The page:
UA00108 - Barley quality: Characterisation of genetic variation for alpha amylase alleles

Final Report

Project Start Date
1 December 2009
Project End Date
30 November 2013
Supervisor Name
Sophia Roumeliotis
The University of Adelaide
Contact name
Mike Keller
Contact phone
08 8313 6713

This project has characterised genetic variation for alpha-amylase within germplasm consisting of current Australian barley varieties, mapping population parents and wild barley. The investigation into biochemical characteristics revealed significant differences in enzymatic thermostability between various isoforms. Genetic studies and gene sequence variation identified eight different alpha-amylase alleles in current Australian varieties. Functional significance of the alternative alleles was validated and their suitability for specific markets was recommended to breeding programs. Novel alleles with improved thermostability were identified in wild barley. Molecular markers were developed as a selection tool for the identified alleles.


Alpha-amylase allelic variation has a significant impact on enzyme thermostability, which has considerable influence on other key malt quality traits such as diastatic power and fermentability. Eight different alpha-amylase alleles were identified within current Australian malting barley varieties. Allele 2A, which is present in varieties such as FlagshipPlant Breeders Rights, BulokePlant Breeders Rights and SkipperA, has the highest thermostability contributing to relatively high levels of alpha-amylase activity in kilned malts, diastatic power (DP) and fermentability. Alleles 4A (NavigatorPlant Breeders Rights) and 4B (Gairdner) have a medium level of thermostability and allele 1D (Schooner, Sloop) has the lowest thermostability which is associated with medium and low DP and fermentability, respectively. Novel alleles with superior thermostability have been identified and validated for superior performance in backcrossed lines. Molecular markers for the identification of those alleles have been developed based on single nucleotide polymorphisms (SNPs) in the open reading frame (ORF) of alpha-amylase genes. The availability of these markers allows barley breeders to actively select for alpha-amylase alleles with specific quality profiles. In combination with the availability of genetic markers for other quality traits such as beta-amylase, the alpha-amylase markers will enable breeding programs to develop barley varieties better suited to specific market requirements.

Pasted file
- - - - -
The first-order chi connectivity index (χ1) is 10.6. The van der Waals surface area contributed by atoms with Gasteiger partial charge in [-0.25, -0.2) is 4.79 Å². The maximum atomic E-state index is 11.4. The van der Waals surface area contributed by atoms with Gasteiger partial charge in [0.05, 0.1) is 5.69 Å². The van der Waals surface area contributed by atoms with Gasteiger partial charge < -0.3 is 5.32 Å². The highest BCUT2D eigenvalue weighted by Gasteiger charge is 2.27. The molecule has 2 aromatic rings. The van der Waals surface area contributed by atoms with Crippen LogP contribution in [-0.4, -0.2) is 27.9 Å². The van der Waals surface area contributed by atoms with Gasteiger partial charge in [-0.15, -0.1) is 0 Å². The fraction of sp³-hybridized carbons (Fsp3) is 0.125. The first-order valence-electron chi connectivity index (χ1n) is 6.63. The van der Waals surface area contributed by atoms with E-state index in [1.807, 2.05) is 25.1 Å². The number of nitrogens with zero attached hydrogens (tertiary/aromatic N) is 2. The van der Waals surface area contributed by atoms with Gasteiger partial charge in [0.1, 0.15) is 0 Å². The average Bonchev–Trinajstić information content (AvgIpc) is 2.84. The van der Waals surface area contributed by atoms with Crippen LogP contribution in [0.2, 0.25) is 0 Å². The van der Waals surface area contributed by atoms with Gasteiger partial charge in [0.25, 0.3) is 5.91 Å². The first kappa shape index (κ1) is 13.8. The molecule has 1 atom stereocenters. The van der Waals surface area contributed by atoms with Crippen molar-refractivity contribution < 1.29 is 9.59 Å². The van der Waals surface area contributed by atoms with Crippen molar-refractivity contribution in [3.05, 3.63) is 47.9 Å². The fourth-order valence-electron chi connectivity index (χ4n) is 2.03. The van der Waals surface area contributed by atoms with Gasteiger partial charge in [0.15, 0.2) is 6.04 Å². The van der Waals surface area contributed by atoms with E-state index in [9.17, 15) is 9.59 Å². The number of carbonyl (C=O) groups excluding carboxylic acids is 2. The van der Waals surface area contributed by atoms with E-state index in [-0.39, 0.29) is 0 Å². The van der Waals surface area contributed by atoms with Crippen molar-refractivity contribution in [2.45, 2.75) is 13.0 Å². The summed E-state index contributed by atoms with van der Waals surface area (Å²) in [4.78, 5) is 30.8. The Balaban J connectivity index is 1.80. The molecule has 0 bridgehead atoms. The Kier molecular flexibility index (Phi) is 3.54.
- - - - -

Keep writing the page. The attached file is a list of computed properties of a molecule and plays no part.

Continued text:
The outcomes of this project demonstrate the potential for tailoring variety development to suit specific markets by employing knowledge of alpha-amylase genetic variation. Highly thermostable alleles such as 2A (present in FlagshipPlant Breeders Rights, BulokePlant Breeders Rights, SkipperA) and 1B (in AdmiralPlant Breeders Rights) are recommended for the starch-adjunct brewing style (export markets). The other alleles such as 4A (NavigatorPlant Breeders Rights) and 4B (Gairdner), which confer medium thermostability, are recommended for all-malt or sugar-adjunct brewing (domestic market). The availability of molecular markers as a diagnostic tool allows for fast and efficient selection of those alleles at early stages in breeding programs.